NEW YORK (GenomeWeb) − Genetic testing firm Lineagen this year plans to launch a sequencing-based diagnostic test for autism spectrum disorder (ASD), developmental delay, and other childhood developmental disorders that will complement its existing microarray-based test.
Developmental disorders affect about 15 percent of children, and Lineagen already offers a customized chromosomal microarray test, called FirstStepDx Plus, as a first-line diagnostic test for their clinical evaluation. According to the firm, the test has a clinical detection rate of about 30 percent. Microarray-based testing is recommended by the American College of Medical Genetics and Genomics.
The new test, called NextStepDx Plus, promises to increase the detection rate to up to 50 percent by scanning for disease-relevant single-nucleotide variants that the array test does not cover. Lineagen plans to offer it as a reflex test for patients where FirstStepDx Plus provided no genetic diagnosis. "[The two tests] identify different types of genetic variants, and we believe both are very critical to get the best genetic diagnosis possible," said CEO Michael Paul.
NextStepDx Plus will sequence the exome, and possibly the mitochondrial genome, and analyze the data for SNVs that have been linked to ASD and childhood development disorders. Like FirstStep Dx Plus, it will mostly use DNA from cheek swabs rather than blood.
Variants will include those that Lineagen researchers and their collaborators at the Children's Hospital of Philadelphia, the University of Utah, and Golden Helix published in Molecular Autism earlier this year. They identified 39 variants in 36 genes that may increase the risk of ASD by studying multi-generational families from the Utah Population Database. Eleven of these variants were also present in unrelated ASD cases.
Lineagen is currently deciding which exome capture technology and sequencing platform to employ for the test. It is also finalizing which variants to include – variants need to be validated in the clinical literature as pathogenic or likely pathogenic for disorders of childhood development. New variants can easily be added in the future, Paul said.
Genome annotation and interpretation firm Tute Genomics will analyze the sequencing data from NextStepDx Plus under a partnership the firms announced last month. Results will be reviewed by a certified molecular cytogeneticist prior to reporting.
Prior to launch, Lineagen will validate the test analytically in its CLIA laboratory using previously analyzed samples. However, at least initially NextStepDx Plus will be run by an undisclosed partner CLIA laboratory that also performs the company's FirstStepDx Plus test.
Lineagen plans to start offering NextStepDx Plus this quarter to individuals who have already received FirstStepDx Plus but not received a firm diagnosis and will roll the test out more broadly in the fourth quarter. The company markets its existing test to pediatric specialists, and, to a smaller degree, primary care physicians and will maintain that strategy.
Pricing for NextStepDx Plus has not been determined yet. Prices may differ between individuals based on a patient's insurance carrier and coverage, Paul said. While FirstStepDx Plus and other chromosomal microarray-based tests are covered by most private payors, reimbursement for sequencing-based tests is less clear cut. "We do know that there are certain payors that are paying for the technology, although we don't know how much and we don't know what the coverage policies might be," he said. "That's something that we're going to be testing as part of our initial launch phase."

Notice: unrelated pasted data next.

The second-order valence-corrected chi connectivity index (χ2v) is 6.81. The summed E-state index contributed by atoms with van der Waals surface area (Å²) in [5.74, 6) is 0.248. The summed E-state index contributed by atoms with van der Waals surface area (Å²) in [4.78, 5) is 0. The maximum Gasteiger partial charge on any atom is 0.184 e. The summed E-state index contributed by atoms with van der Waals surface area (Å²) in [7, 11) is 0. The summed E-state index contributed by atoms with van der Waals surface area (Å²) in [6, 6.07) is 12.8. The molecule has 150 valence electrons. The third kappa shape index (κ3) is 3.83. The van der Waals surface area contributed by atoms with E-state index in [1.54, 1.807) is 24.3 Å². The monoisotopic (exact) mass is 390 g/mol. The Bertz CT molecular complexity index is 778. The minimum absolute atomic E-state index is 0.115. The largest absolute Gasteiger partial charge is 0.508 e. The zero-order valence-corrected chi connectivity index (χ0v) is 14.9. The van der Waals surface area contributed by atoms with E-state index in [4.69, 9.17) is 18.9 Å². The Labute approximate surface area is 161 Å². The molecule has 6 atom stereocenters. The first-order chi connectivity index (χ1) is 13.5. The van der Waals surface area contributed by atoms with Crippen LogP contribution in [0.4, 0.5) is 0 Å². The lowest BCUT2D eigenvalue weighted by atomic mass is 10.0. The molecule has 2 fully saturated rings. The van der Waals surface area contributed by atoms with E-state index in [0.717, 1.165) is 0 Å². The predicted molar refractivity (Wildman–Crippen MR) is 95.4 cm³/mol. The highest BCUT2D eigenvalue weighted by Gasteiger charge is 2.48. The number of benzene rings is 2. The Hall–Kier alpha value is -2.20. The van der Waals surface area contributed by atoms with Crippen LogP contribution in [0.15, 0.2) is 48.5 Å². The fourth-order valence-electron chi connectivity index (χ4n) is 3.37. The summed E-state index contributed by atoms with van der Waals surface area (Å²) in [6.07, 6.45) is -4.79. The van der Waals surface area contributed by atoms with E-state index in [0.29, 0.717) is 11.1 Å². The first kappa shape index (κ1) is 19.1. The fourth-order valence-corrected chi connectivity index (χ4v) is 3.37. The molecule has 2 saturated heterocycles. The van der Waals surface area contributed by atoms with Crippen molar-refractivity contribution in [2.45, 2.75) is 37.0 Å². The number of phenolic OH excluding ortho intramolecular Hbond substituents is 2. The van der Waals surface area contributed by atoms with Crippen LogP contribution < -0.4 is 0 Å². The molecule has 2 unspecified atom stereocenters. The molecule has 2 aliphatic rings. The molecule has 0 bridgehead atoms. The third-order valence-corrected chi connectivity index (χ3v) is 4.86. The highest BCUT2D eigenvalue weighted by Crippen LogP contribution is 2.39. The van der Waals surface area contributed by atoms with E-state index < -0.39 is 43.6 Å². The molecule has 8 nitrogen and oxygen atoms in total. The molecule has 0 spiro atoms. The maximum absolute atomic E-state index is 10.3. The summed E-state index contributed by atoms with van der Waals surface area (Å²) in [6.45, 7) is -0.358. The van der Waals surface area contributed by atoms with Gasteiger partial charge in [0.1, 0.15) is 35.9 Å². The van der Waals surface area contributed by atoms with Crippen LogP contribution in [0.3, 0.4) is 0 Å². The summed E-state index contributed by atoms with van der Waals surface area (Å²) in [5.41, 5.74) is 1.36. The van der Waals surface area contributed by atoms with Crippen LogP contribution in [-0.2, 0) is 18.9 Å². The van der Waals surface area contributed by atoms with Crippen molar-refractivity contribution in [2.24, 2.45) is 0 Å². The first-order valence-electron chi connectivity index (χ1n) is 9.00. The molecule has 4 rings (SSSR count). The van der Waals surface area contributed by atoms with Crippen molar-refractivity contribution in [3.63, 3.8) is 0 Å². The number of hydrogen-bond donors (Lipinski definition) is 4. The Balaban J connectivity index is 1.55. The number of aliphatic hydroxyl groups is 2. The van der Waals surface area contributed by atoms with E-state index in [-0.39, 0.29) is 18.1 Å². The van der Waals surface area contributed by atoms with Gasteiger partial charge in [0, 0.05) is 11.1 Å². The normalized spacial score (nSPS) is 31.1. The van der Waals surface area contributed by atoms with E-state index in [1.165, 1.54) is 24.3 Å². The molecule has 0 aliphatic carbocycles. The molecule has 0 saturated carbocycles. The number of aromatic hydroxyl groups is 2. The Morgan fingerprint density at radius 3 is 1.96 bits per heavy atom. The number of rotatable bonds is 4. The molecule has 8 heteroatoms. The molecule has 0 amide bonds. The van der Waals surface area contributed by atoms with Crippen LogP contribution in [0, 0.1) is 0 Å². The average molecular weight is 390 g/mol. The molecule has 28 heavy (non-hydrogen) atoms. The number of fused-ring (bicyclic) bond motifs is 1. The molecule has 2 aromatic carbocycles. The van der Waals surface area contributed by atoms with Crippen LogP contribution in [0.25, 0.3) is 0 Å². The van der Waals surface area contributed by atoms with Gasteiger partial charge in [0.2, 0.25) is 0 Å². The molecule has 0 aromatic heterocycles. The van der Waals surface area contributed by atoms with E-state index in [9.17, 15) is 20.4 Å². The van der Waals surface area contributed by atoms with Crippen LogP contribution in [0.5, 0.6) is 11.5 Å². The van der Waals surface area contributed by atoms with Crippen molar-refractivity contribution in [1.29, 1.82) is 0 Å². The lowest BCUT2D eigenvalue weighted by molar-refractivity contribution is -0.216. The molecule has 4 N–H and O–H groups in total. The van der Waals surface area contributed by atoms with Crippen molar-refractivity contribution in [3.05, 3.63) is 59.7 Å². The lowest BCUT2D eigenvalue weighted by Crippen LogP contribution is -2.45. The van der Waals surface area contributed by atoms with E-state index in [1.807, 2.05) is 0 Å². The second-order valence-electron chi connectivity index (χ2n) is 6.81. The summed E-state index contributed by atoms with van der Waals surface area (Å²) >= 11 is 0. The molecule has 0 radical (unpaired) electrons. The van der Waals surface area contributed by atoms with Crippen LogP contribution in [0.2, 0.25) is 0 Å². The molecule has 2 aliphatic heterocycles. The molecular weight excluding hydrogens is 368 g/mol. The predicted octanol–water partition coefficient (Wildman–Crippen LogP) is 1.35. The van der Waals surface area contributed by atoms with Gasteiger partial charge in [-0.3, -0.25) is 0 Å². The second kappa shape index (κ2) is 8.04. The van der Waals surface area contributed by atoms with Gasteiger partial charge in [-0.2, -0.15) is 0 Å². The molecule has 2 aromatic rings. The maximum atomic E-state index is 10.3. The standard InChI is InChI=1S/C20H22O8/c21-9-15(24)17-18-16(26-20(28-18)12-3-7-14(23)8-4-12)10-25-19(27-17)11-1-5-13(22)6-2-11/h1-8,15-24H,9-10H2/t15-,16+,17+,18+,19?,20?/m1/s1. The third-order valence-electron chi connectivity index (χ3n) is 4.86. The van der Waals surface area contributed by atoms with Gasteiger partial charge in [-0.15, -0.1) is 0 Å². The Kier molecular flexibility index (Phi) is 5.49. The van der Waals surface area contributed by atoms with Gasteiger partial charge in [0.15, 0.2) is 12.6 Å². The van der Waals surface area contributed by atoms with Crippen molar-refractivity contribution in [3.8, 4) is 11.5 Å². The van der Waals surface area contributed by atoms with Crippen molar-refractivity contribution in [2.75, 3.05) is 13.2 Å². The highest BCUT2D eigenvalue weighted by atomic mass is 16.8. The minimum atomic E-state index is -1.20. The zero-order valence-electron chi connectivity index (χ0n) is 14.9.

A number of other molecular diagnostic laboratories, such as Ambry Genetics, GeneDx, SynapDx, and Signature Genomics also offer, or are developing, microarray- or sequencing-based diagnostic tests for ASD. But Paul said that Lineagen's two consecutive tests, as well as its service, which includes genetic counseling, differentiate it. "Our mission is to provide the best test for the majority of individuals with developmental delays, with an emphasis on autism but not limited to autism," he said, adding that the clinical detection rate of FirstStepDx Plus is higher than that of competing array tests.
Asked whether sequencing-based tests will likely replace array-based ASD tests in the future, Paul said that Lineagen generally follows the recommendations of clinical societies, "and right now, chromosomal arrays are recommended as a first-line test."
"We will always be looking at when the technology is advanced enough to be competitive with an array, and also when medical organizations and payors believe that a test should be performed as a first-line test," he said. "Right now, [next-gen sequencing] is recommended as a second step."
Besides launching NextStepDx Plus, Lineagen is looking to expand reporting for FirstStepDx Plus by including variants for epileptic seizure. In addition, the company is working on a new test to predict the risk of multiple sclerosis.
Lineagen is in the process of raising up to $7 million in a second round of Series C financing, which it hopes to close in the third quarter. At that time, Lineagen will also report on debt financing it closed after the first round of the Series C financing, which closed late last year and raised $3.5 million.